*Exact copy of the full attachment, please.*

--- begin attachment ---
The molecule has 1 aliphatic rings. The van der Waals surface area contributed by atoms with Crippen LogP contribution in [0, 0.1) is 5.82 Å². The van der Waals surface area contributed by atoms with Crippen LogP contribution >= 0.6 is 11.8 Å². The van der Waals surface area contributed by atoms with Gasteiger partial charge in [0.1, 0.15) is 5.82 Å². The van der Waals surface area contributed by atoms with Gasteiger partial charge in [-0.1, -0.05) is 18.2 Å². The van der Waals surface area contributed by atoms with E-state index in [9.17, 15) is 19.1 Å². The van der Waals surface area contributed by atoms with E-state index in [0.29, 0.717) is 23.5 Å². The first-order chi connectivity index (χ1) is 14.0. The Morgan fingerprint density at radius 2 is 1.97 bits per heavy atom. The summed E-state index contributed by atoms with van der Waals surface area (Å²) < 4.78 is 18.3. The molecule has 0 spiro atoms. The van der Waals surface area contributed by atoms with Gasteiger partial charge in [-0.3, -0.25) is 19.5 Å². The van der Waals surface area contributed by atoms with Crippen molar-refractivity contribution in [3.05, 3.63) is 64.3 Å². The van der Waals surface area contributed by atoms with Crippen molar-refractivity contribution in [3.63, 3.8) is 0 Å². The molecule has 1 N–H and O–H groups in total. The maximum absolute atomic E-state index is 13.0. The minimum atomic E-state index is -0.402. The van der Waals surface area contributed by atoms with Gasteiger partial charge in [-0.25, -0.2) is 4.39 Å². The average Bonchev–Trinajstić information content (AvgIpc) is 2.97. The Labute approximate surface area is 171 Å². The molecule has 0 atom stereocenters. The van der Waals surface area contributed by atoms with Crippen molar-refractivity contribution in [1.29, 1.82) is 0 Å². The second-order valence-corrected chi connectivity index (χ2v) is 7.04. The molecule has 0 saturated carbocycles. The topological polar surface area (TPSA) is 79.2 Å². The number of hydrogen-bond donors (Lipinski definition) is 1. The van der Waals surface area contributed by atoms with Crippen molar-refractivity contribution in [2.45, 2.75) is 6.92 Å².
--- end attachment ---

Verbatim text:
The molecule has 1 aliphatic rings. The van der Waals surface area contributed by atoms with Crippen LogP contribution in [0, 0.1) is 5.82 Å². The van der Waals surface area contributed by atoms with Crippen LogP contribution >= 0.6 is 11.8 Å². The van der Waals surface area contributed by atoms with Gasteiger partial charge in [0.1, 0.15) is 5.82 Å². The van der Waals surface area contributed by atoms with Gasteiger partial charge in [-0.1, -0.05) is 18.2 Å². The van der Waals surface area contributed by atoms with E-state index in [9.17, 15) is 19.1 Å². The van der Waals surface area contributed by atoms with E-state index in [0.29, 0.717) is 23.5 Å². The first-order chi connectivity index (χ1) is 14.0. The Morgan fingerprint density at radius 2 is 1.97 bits per heavy atom. The summed E-state index contributed by atoms with van der Waals surface area (Å²) < 4.78 is 18.3. The molecule has 0 spiro atoms. The van der Waals surface area contributed by atoms with Gasteiger partial charge in [-0.3, -0.25) is 19.5 Å². The van der Waals surface area contributed by atoms with Crippen molar-refractivity contribution in [3.05, 3.63) is 64.3 Å². The van der Waals surface area contributed by atoms with Crippen molar-refractivity contribution in [3.63, 3.8) is 0 Å². The molecule has 1 N–H and O–H groups in total. The maximum absolute atomic E-state index is 13.0. The minimum atomic E-state index is -0.402. The van der Waals surface area contributed by atoms with Gasteiger partial charge in [-0.25, -0.2) is 4.39 Å². The average Bonchev–Trinajstić information content (AvgIpc) is 2.97. The Labute approximate surface area is 171 Å². The molecule has 0 atom stereocenters. The van der Waals surface area contributed by atoms with Crippen molar-refractivity contribution in [1.29, 1.82) is 0 Å². The second-order valence-corrected chi connectivity index (χ2v) is 7.04. The molecule has 0 saturated carbocycles. The topological polar surface area (TPSA) is 79.2 Å². The number of hydrogen-bond donors (Lipinski definition) is 1. The van der Waals surface area contributed by atoms with Crippen molar-refractivity contribution in [2.45, 2.75) is 6.92 Å².